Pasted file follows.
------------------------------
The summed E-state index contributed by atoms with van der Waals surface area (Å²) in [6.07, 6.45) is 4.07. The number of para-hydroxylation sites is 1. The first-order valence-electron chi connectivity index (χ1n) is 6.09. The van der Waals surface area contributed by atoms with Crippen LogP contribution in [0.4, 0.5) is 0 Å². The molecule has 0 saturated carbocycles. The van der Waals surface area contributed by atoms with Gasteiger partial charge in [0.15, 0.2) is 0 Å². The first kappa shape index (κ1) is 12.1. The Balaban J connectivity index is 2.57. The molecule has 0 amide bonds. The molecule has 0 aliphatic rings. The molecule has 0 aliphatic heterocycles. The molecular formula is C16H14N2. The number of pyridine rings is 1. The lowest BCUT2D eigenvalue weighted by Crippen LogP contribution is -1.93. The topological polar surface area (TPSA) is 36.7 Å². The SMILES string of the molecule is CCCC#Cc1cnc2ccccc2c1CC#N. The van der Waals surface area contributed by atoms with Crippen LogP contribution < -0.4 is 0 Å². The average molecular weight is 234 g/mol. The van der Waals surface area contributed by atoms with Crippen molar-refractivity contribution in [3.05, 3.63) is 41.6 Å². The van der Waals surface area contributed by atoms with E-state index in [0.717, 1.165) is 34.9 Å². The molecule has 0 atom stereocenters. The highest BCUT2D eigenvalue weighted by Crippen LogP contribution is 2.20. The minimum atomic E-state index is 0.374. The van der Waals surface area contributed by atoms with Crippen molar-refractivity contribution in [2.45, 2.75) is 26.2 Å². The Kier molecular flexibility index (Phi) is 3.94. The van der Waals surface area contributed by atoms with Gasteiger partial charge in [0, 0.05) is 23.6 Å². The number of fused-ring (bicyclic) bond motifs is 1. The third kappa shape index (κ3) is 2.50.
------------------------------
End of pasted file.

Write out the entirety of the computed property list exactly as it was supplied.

The summed E-state index contributed by atoms with van der Waals surface area (Å²) in [6.07, 6.45) is 4.07. The number of para-hydroxylation sites is 1. The first-order valence-electron chi connectivity index (χ1n) is 6.09. The van der Waals surface area contributed by atoms with Crippen LogP contribution in [0.4, 0.5) is 0 Å². The molecule has 0 saturated carbocycles. The van der Waals surface area contributed by atoms with Gasteiger partial charge in [0.15, 0.2) is 0 Å². The first kappa shape index (κ1) is 12.1. The Balaban J connectivity index is 2.57. The molecule has 0 amide bonds. The molecule has 0 aliphatic rings. The molecule has 0 aliphatic heterocycles. The molecular formula is C16H14N2. The number of pyridine rings is 1. The lowest BCUT2D eigenvalue weighted by Crippen LogP contribution is -1.93. The topological polar surface area (TPSA) is 36.7 Å². The SMILES string of the molecule is CCCC#Cc1cnc2ccccc2c1CC#N. The van der Waals surface area contributed by atoms with Crippen LogP contribution < -0.4 is 0 Å². The average molecular weight is 234 g/mol. The van der Waals surface area contributed by atoms with Crippen molar-refractivity contribution in [3.05, 3.63) is 41.6 Å². The van der Waals surface area contributed by atoms with E-state index in [0.717, 1.165) is 34.9 Å². The molecule has 0 atom stereocenters. The highest BCUT2D eigenvalue weighted by Crippen LogP contribution is 2.20. The minimum atomic E-state index is 0.374. The van der Waals surface area contributed by atoms with Crippen molar-refractivity contribution in [2.45, 2.75) is 26.2 Å². The Kier molecular flexibility index (Phi) is 3.94. The van der Waals surface area contributed by atoms with Gasteiger partial charge in [0, 0.05) is 23.6 Å². The number of fused-ring (bicyclic) bond motifs is 1. The third kappa shape index (κ3) is 2.50.